The Golden Age: a trip to the Buckinghamshire Railway Centre

Although we do love a steam train, this wasn’t actually our choice of trip, but a family birthday celebration. It was also exceptionally cold, so I wasn’t sure what to expect on a freezing and grey Sunday morning! However, the Buckinghamshire Railway Centre turned out to be a great place to visit, for all ages – and conveniently close to London too.

There is so much to see, but if you like a map with suggested routes, a list of attractions or a guided tour, you won’t get it here. There are trains [and more] everywhere, at varying stages of repair and restoration, some open to visitors, some in use and some looking like they’ve been forgotten about. There is obviously a large team of committed volunteers working to bring these huge machines back to their former glory, which is great to see.

There were some truly sumptuous carriages, showing just how possible it was to truly travel in style [a far cry from a modern commute…]. Also on display was the specially-designed carriage used by Winston Churchill as he travelled across the country during the War; the intricacies of D-Day might well have been planned in that train.

There was even a working steam train, though its route was limited to a few hundred yards and back [they go back and forth twice to make you feel like you’ve had more of a trip]. The interior of the train was fascinating though, making you feel like the heroine of a WWI film, featuring compartment carriages with blinds to pull down and seating facing each other; perfect for a romantic rendezvous, if super awkward in the wrong situation. [You can also treat yourself to the added comfort of First Class!]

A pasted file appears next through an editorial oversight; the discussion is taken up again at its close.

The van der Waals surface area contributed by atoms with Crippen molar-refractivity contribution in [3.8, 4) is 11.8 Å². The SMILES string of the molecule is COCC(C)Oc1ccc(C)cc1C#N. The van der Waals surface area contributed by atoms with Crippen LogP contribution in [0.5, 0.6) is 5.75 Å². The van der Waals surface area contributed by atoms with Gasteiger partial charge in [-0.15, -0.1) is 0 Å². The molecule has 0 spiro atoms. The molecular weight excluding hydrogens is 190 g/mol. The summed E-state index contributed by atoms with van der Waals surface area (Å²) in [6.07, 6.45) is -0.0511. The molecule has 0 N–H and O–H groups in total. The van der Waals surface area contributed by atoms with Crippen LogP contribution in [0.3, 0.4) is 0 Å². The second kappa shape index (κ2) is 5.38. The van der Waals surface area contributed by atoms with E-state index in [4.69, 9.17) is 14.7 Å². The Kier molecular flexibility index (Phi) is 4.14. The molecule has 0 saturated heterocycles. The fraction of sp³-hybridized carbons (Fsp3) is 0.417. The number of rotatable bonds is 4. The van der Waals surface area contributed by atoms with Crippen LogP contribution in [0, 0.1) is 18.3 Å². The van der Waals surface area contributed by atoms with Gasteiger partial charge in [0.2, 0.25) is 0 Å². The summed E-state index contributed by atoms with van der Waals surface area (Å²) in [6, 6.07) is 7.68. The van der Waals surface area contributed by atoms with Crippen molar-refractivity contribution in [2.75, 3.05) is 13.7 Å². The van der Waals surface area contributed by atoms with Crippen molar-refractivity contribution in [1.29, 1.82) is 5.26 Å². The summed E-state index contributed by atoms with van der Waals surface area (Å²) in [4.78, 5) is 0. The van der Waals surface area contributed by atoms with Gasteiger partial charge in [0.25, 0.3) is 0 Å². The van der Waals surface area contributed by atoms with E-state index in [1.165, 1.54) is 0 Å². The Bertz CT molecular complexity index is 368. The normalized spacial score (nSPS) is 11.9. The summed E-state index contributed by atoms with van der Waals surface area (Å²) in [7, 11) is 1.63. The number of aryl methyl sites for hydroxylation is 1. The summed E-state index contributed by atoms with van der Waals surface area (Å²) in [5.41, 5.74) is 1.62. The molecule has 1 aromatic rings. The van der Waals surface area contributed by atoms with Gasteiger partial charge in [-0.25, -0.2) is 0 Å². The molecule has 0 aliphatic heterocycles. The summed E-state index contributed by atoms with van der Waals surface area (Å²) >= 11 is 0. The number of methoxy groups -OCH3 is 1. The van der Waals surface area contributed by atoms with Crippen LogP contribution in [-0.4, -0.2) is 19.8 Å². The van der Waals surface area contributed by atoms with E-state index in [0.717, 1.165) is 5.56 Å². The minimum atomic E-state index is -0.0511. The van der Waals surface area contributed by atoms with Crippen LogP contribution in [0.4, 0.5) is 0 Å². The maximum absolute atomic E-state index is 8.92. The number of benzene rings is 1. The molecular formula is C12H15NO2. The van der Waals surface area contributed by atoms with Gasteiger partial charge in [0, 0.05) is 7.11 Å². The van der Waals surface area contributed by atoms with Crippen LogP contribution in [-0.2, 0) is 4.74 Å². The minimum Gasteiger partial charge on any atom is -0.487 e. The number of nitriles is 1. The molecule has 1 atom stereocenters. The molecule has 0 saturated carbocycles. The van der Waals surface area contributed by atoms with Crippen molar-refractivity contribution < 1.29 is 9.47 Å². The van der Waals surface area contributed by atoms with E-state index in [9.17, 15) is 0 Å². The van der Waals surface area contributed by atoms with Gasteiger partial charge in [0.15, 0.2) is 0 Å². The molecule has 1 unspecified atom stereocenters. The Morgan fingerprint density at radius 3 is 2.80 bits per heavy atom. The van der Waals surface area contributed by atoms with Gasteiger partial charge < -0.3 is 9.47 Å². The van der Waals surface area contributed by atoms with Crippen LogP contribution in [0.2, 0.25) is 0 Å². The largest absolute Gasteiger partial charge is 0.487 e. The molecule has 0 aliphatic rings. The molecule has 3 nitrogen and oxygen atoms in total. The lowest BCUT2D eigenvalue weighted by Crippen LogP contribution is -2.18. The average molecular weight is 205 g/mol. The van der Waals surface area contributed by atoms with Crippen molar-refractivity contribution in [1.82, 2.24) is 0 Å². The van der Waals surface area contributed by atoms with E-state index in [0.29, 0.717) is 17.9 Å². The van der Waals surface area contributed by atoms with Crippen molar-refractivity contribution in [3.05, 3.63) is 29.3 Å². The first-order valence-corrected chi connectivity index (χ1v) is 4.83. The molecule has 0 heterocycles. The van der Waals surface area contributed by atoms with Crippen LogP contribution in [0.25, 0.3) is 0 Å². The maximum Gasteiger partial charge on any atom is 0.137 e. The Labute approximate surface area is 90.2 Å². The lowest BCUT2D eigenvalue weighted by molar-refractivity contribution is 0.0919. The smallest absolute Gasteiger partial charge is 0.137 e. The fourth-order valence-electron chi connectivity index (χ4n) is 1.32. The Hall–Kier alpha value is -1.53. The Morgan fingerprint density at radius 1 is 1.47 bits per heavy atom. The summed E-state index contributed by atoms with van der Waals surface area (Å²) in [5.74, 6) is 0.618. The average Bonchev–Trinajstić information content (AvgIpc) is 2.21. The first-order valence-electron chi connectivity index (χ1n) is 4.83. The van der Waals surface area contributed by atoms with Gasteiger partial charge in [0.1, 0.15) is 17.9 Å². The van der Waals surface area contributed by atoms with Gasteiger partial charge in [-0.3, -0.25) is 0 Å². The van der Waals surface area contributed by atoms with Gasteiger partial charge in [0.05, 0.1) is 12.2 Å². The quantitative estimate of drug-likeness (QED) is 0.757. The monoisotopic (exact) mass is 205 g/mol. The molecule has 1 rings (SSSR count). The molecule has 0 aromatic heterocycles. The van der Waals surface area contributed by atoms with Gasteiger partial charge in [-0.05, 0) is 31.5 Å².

There were also Tube carriages to wander into, with wonderfully dated maps which even preceded Harry Beck, who designed the iconic, easy to read tube map we use today.

This crest was on one of just two surviving Metropolitan line steam-powered tube trains; it’s amazing to think that steam trains were our first Underground system in London.

Also met with a good deal of enthusiasm was the miniature railway, which was big enough for adults and at times quite terrifying [the driver didn’t seem to slow much for the corners!]. It’s hard to tell the scale of this little signal box but it was less than knee high!

You can walk for miles across the site, and see over 170 trains and carriages from history, which is pretty impressive. They’ve also furnished some of their exhibits with suitcases, trunks, retro advertising and household objects, which definitely gets me every time, along with the brilliant and iconic British Rail and London Underground typography and branding. For me, it appeals to anyone interested in a part of our country’s illustrious history, not just those into a boiler or pressure gauge.

As a day out, we’d recommend going in the sunshine (but we’ve just about regained the feeling in our feet now, and in fairness there’s a cosy fire in the cafe) and make sure the steam train is running, as it doesn’t every day. We’d suggest making a whole day of it, as tickets aren’t cheap (£11 for an adult on a steaming day). However, we used Tesco Clubcard vouchers, making our ticket about £3.50. Our final tip if you’re a fan of healthy eating would be to take a picnic; food is old fashioned (jacket potato with beans, toasties and crisps) rather than trendy, as you’d expect – though cups of tea were inexpensive and very welcome!

Have you ever been to the Buckinghamshire Railway Centre? What did you think? Leave us a comment below!

Tell us your thoughts!